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Q&A with Archbishop Cordileone

Archbishop Salvatore J. Cordileone

Archbishop Salvatore J. Cordileone

Just in time for tomorrow’s March for Marriage, here is an interview with Archbishop Salvatore Cordileone, chairman of the USCCB Subcommittee for the Promotion and Defense of Marriage, on the meaning of marriage and the importance of the upcoming Supreme Court cases.

Notice how the Archbishop often re-frames the questions he’s asked. For example:

Q: What is the greatest threat posed by allowing gays and lesbians to marry?

A: The better question is: What is the great good in protecting the public understanding that to make a marriage you need a husband and wife?

In the interview, Archbishop Cordileone addresses many of the frequently asked questions in the marriage debate: What about infertile couples? Isn’t the Church’s position just like racism? He also fields a few more personal questions, such as how he addresses this issue with friends and family members who have same-sex attraction.

And in regards to the oft-used claim that redefining marriage is “inevitable”, Archbishop Cordileone has this to say:

Q: Has it become more difficult to oppose gay marriage over the years? Does it seem the tide is turning against you?

A:There is a problem here – an injustice, really – in the way that some people are so often identified by what they are against. Opposition to same-sex marriage is a natural consequence of what we are for, i.e., preserving the traditional, natural understanding of marriage in the culture and in the law.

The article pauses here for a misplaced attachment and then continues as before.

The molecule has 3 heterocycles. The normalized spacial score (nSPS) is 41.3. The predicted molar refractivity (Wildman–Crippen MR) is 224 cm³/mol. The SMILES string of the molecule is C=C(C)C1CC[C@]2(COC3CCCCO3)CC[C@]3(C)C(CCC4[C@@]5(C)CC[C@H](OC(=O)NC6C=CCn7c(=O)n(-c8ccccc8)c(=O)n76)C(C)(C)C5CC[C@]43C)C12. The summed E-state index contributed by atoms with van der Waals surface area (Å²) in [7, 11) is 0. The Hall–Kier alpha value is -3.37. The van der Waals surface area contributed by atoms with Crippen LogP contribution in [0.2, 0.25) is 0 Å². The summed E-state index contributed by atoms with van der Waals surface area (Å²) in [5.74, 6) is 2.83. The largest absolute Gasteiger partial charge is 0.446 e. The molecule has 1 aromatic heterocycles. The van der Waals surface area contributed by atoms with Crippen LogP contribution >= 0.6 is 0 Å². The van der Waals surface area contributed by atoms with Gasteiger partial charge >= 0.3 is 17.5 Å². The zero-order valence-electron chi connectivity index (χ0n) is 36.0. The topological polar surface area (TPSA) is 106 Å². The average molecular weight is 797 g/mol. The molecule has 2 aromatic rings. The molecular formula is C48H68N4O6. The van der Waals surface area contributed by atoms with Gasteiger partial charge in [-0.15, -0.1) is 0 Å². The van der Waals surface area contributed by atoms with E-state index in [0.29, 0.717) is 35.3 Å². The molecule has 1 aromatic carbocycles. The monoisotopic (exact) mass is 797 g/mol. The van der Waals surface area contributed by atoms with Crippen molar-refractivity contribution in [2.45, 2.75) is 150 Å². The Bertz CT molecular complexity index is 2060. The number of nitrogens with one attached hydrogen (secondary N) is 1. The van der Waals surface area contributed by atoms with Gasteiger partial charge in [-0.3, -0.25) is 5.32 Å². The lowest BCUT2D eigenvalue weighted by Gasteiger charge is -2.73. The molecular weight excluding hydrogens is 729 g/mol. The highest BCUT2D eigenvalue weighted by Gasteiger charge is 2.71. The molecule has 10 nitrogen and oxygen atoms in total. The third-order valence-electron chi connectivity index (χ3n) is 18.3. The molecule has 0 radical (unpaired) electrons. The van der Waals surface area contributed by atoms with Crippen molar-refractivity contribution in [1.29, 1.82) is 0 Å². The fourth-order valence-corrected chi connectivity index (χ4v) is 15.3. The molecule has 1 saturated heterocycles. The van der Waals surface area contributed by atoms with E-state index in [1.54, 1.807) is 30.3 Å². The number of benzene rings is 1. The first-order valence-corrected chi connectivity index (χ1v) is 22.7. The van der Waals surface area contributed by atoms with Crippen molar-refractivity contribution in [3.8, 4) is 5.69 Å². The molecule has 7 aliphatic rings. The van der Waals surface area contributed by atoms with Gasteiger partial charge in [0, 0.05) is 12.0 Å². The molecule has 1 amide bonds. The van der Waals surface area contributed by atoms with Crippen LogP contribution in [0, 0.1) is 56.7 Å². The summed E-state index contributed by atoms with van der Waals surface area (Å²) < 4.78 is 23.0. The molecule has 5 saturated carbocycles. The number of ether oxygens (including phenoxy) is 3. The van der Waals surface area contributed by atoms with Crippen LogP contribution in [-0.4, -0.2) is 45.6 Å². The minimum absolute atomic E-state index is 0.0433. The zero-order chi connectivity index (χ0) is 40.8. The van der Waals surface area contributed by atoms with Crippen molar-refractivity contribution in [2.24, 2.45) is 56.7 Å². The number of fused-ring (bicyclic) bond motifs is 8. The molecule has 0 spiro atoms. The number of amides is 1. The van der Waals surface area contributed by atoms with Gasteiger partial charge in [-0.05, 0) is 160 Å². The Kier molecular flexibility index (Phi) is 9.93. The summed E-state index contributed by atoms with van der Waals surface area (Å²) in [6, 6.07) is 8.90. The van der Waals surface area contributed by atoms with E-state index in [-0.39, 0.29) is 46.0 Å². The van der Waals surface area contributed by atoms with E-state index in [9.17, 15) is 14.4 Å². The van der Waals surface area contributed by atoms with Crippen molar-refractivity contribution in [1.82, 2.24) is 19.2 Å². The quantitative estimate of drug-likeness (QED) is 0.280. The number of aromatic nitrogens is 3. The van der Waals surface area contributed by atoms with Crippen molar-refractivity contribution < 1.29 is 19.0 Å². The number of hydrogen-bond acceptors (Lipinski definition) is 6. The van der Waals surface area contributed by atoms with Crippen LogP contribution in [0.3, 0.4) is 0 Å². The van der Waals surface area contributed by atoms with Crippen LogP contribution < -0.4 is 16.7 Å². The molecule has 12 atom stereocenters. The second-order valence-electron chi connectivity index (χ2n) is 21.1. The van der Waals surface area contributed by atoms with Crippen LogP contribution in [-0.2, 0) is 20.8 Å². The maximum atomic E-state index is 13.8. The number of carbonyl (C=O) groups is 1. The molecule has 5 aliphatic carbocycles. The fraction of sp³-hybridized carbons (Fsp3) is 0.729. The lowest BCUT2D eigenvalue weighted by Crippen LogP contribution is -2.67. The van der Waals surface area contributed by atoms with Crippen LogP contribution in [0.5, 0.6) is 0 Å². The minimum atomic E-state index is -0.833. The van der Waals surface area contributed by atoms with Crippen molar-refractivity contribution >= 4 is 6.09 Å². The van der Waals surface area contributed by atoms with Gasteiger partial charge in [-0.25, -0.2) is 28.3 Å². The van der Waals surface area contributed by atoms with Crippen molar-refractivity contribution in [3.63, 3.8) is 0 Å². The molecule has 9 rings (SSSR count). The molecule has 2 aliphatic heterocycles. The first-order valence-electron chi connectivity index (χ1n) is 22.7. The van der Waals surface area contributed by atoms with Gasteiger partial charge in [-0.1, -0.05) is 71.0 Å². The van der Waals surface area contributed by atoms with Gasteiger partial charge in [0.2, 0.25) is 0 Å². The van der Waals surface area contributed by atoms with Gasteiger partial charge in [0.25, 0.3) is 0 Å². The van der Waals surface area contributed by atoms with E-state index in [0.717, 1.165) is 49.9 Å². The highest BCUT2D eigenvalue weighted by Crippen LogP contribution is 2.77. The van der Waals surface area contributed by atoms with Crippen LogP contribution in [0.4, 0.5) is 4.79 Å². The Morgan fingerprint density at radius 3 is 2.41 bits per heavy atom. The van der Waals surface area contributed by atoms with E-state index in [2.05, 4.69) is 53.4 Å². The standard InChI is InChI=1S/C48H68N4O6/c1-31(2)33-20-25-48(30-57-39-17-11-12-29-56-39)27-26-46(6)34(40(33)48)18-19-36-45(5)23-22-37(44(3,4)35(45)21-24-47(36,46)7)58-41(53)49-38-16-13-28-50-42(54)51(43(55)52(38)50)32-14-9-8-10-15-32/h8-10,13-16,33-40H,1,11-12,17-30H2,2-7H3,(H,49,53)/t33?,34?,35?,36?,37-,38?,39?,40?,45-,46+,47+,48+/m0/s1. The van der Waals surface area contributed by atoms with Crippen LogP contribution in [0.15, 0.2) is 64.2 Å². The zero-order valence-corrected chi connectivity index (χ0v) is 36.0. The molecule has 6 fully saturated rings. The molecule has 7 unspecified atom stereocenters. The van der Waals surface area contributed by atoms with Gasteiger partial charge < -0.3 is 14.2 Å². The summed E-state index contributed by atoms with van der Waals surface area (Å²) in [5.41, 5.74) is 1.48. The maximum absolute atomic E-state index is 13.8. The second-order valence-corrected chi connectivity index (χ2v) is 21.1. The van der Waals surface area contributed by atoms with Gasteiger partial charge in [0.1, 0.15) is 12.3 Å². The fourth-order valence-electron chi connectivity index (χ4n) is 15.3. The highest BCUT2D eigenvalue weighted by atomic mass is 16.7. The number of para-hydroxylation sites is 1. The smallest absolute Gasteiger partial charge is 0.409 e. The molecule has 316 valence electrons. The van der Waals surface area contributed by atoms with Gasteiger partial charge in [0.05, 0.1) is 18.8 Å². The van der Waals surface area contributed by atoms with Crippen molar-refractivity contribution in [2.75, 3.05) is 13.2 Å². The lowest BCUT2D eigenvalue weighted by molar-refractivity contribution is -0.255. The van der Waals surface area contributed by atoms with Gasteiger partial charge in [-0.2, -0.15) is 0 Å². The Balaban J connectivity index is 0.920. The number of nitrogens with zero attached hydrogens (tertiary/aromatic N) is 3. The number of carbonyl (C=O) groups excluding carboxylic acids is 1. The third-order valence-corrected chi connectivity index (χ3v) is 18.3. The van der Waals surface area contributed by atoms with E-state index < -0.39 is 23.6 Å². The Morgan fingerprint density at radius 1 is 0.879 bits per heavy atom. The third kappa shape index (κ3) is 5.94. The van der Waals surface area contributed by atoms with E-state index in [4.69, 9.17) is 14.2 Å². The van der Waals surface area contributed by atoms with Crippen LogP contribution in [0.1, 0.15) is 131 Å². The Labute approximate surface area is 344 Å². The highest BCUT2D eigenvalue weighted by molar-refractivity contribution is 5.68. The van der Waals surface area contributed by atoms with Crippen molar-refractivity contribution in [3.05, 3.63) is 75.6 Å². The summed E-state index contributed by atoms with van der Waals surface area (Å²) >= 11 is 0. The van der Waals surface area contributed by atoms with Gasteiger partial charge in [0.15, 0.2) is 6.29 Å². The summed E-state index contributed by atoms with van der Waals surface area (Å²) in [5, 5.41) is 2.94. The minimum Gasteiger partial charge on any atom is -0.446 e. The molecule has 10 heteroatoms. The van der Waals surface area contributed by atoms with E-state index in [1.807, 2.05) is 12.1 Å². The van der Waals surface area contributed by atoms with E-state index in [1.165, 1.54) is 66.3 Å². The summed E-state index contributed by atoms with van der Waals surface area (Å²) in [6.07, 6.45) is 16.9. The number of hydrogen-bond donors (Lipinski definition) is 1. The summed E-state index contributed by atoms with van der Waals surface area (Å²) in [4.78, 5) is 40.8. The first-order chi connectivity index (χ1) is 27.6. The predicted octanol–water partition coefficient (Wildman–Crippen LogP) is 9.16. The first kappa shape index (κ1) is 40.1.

But of course people who are for the redefinition of marriage to include two men or two women are also against something: They are against protecting the social and legal understanding that marriage is the union of a husband and wife who can give children a mother and father.

So there are really two different ideas of marriage being debated in our society right now, and they cannot coexist: Marriage is either a conjugal union of a man and a woman designed to unite husband and wife to each other and to any children who may come from their union, or it is a relationship for the mutual benefit of adults which the state recognizes and to which it grants certain benefits. Whoever is for one, is opposed to the other.

The whole interview is worth reading – find it here!

 

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